A second explanation for the differences between predictions of the two models relates to density dependence in female worm fecundity, which describes how the egg production per female worm declines as the number of worms in a host increases [18]. The EMC model assumes a hyperbolic saturation of the density-dependent fecundity of female worms inside the host, while the ICL model assumes that the density-dependent fecundity of female worms decays in an exponential manner with negative exponent to almost zero as worm burdens rise to high levels [18]. The two functions are similar for low and moderate worm burdens, but different for high worm burdens (eggs produced per female worm decline more rapidly with exponential saturation). As a result, in individuals with a high worm burden, female hookworms produce more eggs in the EMC model than in the ICL model. Consequently, killing the same number of worms by treatment leads to a greater reduction in epg in the EMC model compared to the ICL model. Moreover, because in the ICL model density-dependent processes lead to a reduction in the total number of eggs produced inside a host when worm burdens are very high, a reduction in the worm burden following treatment (and re-infection) can result in higher egg production inside a host. This explains why the impact on the prevalence of M&HI infections in high transmission settings is less in the ICL model than in the EMC model.

In the simulations, we assumed effective treatment coverage of 75% and random access to treatment. Not all countries may achieve this, and non-access to treatment is likely non-random in reality. However, here our focus is on comparing two different treatment strategies. Provided that all assumptions are the same for simulations of the different scenarios that we compare, the results will be informative with respect to the treatment strategies.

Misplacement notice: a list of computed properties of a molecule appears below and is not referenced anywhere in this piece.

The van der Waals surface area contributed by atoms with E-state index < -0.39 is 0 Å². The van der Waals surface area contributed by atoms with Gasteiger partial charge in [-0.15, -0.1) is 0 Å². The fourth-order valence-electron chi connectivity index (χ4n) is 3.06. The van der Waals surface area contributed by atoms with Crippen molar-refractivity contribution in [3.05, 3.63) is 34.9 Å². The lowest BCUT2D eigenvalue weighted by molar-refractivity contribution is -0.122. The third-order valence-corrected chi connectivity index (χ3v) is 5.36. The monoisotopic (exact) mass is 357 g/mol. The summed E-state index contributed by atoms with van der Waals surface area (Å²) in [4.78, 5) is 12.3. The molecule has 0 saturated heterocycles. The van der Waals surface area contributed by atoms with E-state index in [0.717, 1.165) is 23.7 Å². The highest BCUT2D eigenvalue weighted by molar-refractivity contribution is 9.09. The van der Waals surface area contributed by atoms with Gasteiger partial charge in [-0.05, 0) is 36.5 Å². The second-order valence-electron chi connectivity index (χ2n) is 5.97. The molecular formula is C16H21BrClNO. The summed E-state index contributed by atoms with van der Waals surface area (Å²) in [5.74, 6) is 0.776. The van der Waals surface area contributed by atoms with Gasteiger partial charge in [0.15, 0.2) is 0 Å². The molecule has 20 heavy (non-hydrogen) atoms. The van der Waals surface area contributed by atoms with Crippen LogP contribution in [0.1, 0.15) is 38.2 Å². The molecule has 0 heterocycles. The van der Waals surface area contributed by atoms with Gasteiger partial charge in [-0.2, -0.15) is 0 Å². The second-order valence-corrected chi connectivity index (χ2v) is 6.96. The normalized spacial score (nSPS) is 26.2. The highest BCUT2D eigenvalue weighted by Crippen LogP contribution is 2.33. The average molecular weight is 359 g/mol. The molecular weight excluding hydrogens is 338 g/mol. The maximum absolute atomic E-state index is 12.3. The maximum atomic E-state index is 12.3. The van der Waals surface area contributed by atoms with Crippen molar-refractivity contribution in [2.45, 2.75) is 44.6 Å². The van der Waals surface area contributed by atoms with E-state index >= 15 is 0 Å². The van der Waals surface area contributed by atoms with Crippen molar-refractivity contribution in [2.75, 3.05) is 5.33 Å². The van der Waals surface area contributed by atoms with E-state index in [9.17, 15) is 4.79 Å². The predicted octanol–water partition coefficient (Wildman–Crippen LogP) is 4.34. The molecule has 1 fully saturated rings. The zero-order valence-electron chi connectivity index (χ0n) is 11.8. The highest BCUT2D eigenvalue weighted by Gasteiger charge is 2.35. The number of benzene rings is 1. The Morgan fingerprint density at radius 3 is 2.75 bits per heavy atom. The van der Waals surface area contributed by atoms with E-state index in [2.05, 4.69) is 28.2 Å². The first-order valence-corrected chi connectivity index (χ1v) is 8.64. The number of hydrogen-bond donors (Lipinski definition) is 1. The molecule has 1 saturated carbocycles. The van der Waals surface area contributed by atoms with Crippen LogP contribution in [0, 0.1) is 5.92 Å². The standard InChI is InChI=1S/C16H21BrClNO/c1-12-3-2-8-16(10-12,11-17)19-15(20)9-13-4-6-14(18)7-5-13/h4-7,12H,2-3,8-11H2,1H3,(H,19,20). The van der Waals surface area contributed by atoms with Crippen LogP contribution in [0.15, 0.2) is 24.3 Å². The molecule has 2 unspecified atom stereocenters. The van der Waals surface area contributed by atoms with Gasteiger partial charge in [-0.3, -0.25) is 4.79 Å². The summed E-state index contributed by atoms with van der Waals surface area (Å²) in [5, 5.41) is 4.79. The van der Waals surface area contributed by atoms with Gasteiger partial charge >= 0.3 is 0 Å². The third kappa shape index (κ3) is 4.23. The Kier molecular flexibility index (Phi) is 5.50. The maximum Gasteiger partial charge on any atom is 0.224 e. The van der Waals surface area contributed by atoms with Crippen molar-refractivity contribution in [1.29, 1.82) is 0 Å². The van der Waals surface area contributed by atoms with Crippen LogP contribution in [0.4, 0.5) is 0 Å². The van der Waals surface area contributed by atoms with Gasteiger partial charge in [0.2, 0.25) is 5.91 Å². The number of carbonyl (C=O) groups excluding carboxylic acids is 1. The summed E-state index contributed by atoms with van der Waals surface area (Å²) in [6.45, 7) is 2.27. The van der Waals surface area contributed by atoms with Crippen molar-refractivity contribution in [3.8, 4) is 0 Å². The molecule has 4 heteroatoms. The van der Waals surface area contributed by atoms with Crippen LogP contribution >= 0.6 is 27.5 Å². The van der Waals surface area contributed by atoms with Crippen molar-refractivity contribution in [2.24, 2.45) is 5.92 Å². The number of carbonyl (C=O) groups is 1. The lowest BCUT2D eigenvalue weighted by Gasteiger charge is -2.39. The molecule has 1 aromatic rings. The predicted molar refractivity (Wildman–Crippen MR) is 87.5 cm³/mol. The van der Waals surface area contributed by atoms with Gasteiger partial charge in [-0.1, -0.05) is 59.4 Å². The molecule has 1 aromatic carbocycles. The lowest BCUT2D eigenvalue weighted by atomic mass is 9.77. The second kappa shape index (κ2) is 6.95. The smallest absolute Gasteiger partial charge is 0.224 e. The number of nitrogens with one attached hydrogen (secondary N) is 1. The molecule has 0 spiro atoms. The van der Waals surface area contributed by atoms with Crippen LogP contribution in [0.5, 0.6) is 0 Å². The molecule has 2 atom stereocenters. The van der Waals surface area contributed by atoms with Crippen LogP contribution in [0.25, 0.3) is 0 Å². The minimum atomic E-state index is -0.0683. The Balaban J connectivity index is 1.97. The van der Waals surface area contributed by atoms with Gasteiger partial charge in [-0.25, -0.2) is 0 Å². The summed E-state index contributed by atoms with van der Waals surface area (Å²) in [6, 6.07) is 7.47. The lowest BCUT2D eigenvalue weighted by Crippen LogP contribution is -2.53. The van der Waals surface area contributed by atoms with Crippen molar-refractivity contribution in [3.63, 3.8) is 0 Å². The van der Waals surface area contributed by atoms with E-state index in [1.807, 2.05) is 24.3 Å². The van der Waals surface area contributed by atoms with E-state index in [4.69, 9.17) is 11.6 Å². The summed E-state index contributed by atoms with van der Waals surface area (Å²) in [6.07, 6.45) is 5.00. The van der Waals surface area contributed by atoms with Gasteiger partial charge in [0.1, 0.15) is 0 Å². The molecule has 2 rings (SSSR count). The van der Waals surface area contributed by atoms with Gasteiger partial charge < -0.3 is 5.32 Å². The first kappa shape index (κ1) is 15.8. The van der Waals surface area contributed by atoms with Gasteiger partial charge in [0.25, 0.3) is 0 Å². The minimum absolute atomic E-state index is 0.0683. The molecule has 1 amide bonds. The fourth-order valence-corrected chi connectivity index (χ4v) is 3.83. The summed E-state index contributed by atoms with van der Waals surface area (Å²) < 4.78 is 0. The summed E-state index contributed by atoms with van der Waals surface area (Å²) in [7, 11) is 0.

When girls/women stop receiving regular SB MDA at effective coverage each year (at age 14 years according to the old guidelines, at age 18 years according to the new guidelines), the prevalence of any infection and specifically the prevalence of M&HI infection are expected to be low in the cohort directly after treatment stops. How long resurgence of prevalences to endemic equilibrium levels will take depends on the worm life expectancy (2–3 years in the case of hookworm) and whether or not treatment has lowered the prevalence of any infection so much that it is close to the transmission breakpoint. The transmission breakpoint is the prevalence below which transmission of the parasite cannot be sustained and the parasite population becomes extinct. If the latter has been achieved, models predict that resurgence of infection can take many years and to depend on the movements of people who can re-introduce infective stages into the environments where transmission interruption has been achieved [10, 19]. If the prevalence of any infection is not close to the transmission breakpoint after treatment, the time to resurgence of infection in the population will be about equivalent to the worm life expectancy, i.e. 2–3 years. In the cohort model, we only look at the prevalence of infection in a cohort of girls/women and not in the background population that they are embedded in. Consequently, we cannot conclude from the results of the cohort model on its own if the transmission breakpoint has been reached or not. In the absence of any treatment (SB treatment or treatment of WRA), the prevalence and the prevalence of M&HI infections in the cohort at any age is always higher than if treatment at effective coverage is implemented (Additional file 2: Figure S1).